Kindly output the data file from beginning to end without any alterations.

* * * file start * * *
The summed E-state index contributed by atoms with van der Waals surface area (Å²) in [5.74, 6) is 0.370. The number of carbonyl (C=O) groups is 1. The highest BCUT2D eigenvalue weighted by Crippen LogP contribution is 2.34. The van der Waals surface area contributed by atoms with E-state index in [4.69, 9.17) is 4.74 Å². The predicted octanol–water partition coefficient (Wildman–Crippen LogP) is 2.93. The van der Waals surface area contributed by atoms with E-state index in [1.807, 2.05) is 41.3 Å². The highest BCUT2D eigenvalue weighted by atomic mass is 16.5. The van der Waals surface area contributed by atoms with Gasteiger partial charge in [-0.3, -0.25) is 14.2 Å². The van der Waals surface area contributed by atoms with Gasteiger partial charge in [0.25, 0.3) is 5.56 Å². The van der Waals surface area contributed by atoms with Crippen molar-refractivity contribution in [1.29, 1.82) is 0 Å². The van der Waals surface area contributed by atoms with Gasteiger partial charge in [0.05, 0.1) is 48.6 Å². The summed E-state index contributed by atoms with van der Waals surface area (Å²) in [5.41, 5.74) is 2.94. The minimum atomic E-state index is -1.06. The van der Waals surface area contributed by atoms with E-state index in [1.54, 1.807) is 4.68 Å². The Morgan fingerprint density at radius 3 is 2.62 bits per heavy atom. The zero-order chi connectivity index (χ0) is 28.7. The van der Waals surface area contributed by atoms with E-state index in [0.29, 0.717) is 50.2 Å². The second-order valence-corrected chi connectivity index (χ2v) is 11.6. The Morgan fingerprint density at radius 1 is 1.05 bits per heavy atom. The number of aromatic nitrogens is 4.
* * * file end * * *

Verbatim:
The summed E-state index contributed by atoms with van der Waals surface area (Å²) in [5.74, 6) is 0.370. The number of carbonyl (C=O) groups is 1. The highest BCUT2D eigenvalue weighted by Crippen LogP contribution is 2.34. The van der Waals surface area contributed by atoms with E-state index in [4.69, 9.17) is 4.74 Å². The predicted octanol–water partition coefficient (Wildman–Crippen LogP) is 2.93. The van der Waals surface area contributed by atoms with E-state index in [1.807, 2.05) is 41.3 Å². The highest BCUT2D eigenvalue weighted by atomic mass is 16.5. The van der Waals surface area contributed by atoms with Gasteiger partial charge in [-0.3, -0.25) is 14.2 Å². The van der Waals surface area contributed by atoms with Gasteiger partial charge in [0.25, 0.3) is 5.56 Å². The van der Waals surface area contributed by atoms with Crippen molar-refractivity contribution in [1.29, 1.82) is 0 Å². The van der Waals surface area contributed by atoms with Gasteiger partial charge in [0.05, 0.1) is 48.6 Å². The summed E-state index contributed by atoms with van der Waals surface area (Å²) in [5.41, 5.74) is 2.94. The minimum atomic E-state index is -1.06. The van der Waals surface area contributed by atoms with E-state index in [1.54, 1.807) is 4.68 Å². The Morgan fingerprint density at radius 3 is 2.62 bits per heavy atom. The zero-order chi connectivity index (χ0) is 28.7. The van der Waals surface area contributed by atoms with E-state index in [0.29, 0.717) is 50.2 Å². The second-order valence-corrected chi connectivity index (χ2v) is 11.6. The Morgan fingerprint density at radius 1 is 1.05 bits per heavy atom. The number of aromatic nitrogens is 4.